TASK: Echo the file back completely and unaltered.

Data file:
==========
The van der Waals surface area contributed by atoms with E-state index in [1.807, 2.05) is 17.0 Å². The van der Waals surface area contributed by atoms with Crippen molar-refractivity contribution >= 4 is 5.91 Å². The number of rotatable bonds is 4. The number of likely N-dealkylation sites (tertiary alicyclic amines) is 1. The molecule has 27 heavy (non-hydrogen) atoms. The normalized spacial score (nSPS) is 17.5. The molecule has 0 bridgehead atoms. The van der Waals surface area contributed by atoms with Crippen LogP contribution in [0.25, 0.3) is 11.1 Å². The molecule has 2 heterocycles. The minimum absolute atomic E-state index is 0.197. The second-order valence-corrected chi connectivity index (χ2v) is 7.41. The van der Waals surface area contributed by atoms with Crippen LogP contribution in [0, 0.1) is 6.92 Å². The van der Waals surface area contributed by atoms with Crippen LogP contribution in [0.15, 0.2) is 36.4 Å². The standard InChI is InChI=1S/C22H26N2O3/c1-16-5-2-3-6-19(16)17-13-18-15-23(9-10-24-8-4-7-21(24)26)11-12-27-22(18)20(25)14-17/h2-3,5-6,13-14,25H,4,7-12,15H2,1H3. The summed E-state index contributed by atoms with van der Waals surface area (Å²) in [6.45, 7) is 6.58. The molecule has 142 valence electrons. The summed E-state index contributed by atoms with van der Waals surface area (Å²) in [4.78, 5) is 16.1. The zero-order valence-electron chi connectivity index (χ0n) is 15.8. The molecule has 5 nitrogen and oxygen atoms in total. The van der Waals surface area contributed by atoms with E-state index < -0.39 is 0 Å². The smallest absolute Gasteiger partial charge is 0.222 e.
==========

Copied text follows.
The van der Waals surface area contributed by atoms with E-state index in [1.807, 2.05) is 17.0 Å². The van der Waals surface area contributed by atoms with Crippen molar-refractivity contribution >= 4 is 5.91 Å². The number of rotatable bonds is 4. The number of likely N-dealkylation sites (tertiary alicyclic amines) is 1. The molecule has 27 heavy (non-hydrogen) atoms. The normalized spacial score (nSPS) is 17.5. The molecule has 0 bridgehead atoms. The van der Waals surface area contributed by atoms with Crippen LogP contribution in [0.25, 0.3) is 11.1 Å². The molecule has 2 heterocycles. The minimum absolute atomic E-state index is 0.197. The second-order valence-corrected chi connectivity index (χ2v) is 7.41. The van der Waals surface area contributed by atoms with Crippen LogP contribution in [0, 0.1) is 6.92 Å². The van der Waals surface area contributed by atoms with Crippen LogP contribution in [0.15, 0.2) is 36.4 Å². The standard InChI is InChI=1S/C22H26N2O3/c1-16-5-2-3-6-19(16)17-13-18-15-23(9-10-24-8-4-7-21(24)26)11-12-27-22(18)20(25)14-17/h2-3,5-6,13-14,25H,4,7-12,15H2,1H3. The summed E-state index contributed by atoms with van der Waals surface area (Å²) in [6.45, 7) is 6.58. The molecule has 142 valence electrons. The summed E-state index contributed by atoms with van der Waals surface area (Å²) in [4.78, 5) is 16.1. The zero-order valence-electron chi connectivity index (χ0n) is 15.8. The molecule has 5 nitrogen and oxygen atoms in total. The van der Waals surface area contributed by atoms with E-state index < -0.39 is 0 Å². The smallest absolute Gasteiger partial charge is 0.222 e.